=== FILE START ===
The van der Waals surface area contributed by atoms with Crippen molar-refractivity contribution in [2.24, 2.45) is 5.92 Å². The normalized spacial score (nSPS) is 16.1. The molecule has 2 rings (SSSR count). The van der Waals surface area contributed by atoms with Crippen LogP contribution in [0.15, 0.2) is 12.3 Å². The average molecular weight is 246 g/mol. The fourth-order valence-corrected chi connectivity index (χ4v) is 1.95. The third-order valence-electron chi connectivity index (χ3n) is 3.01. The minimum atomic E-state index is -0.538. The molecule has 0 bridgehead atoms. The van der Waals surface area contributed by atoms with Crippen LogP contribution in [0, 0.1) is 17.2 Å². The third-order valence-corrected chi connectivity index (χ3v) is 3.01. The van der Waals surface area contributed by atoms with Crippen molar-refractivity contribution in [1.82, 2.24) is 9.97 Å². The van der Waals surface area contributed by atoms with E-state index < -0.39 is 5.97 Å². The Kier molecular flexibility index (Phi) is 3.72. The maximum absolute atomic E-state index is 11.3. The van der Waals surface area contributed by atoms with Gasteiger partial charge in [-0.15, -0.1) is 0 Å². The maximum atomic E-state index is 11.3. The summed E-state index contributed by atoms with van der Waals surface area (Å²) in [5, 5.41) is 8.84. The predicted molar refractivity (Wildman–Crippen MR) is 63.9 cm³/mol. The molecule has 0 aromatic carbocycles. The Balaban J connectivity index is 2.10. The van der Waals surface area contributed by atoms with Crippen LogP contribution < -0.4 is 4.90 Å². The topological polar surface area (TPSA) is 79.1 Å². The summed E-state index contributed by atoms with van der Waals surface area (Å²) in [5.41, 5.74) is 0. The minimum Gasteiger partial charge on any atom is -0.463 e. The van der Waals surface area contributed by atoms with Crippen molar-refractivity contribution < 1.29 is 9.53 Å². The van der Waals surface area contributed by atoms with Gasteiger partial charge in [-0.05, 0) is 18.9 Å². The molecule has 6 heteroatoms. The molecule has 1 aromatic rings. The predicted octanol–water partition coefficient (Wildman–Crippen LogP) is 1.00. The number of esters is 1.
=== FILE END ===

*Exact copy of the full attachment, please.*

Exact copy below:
The van der Waals surface area contributed by atoms with Crippen molar-refractivity contribution in [2.24, 2.45) is 5.92 Å². The normalized spacial score (nSPS) is 16.1. The molecule has 2 rings (SSSR count). The van der Waals surface area contributed by atoms with Crippen LogP contribution in [0.15, 0.2) is 12.3 Å². The average molecular weight is 246 g/mol. The fourth-order valence-corrected chi connectivity index (χ4v) is 1.95. The third-order valence-electron chi connectivity index (χ3n) is 3.01. The minimum atomic E-state index is -0.538. The molecule has 0 bridgehead atoms. The van der Waals surface area contributed by atoms with Crippen LogP contribution in [0, 0.1) is 17.2 Å². The third-order valence-corrected chi connectivity index (χ3v) is 3.01. The van der Waals surface area contributed by atoms with Crippen molar-refractivity contribution in [1.82, 2.24) is 9.97 Å². The van der Waals surface area contributed by atoms with E-state index < -0.39 is 5.97 Å². The Kier molecular flexibility index (Phi) is 3.72. The maximum absolute atomic E-state index is 11.3. The van der Waals surface area contributed by atoms with Gasteiger partial charge in [-0.15, -0.1) is 0 Å². The maximum atomic E-state index is 11.3. The summed E-state index contributed by atoms with van der Waals surface area (Å²) in [5, 5.41) is 8.84. The predicted molar refractivity (Wildman–Crippen MR) is 63.9 cm³/mol. The molecule has 0 aromatic carbocycles. The Balaban J connectivity index is 2.10. The van der Waals surface area contributed by atoms with Crippen LogP contribution < -0.4 is 4.90 Å². The topological polar surface area (TPSA) is 79.1 Å². The summed E-state index contributed by atoms with van der Waals surface area (Å²) in [5.41, 5.74) is 0. The minimum Gasteiger partial charge on any atom is -0.463 e. The van der Waals surface area contributed by atoms with Crippen molar-refractivity contribution < 1.29 is 9.53 Å². The van der Waals surface area contributed by atoms with Gasteiger partial charge in [-0.05, 0) is 18.9 Å². The molecule has 6 heteroatoms. The molecule has 1 aromatic rings. The predicted octanol–water partition coefficient (Wildman–Crippen LogP) is 1.00. The number of esters is 1.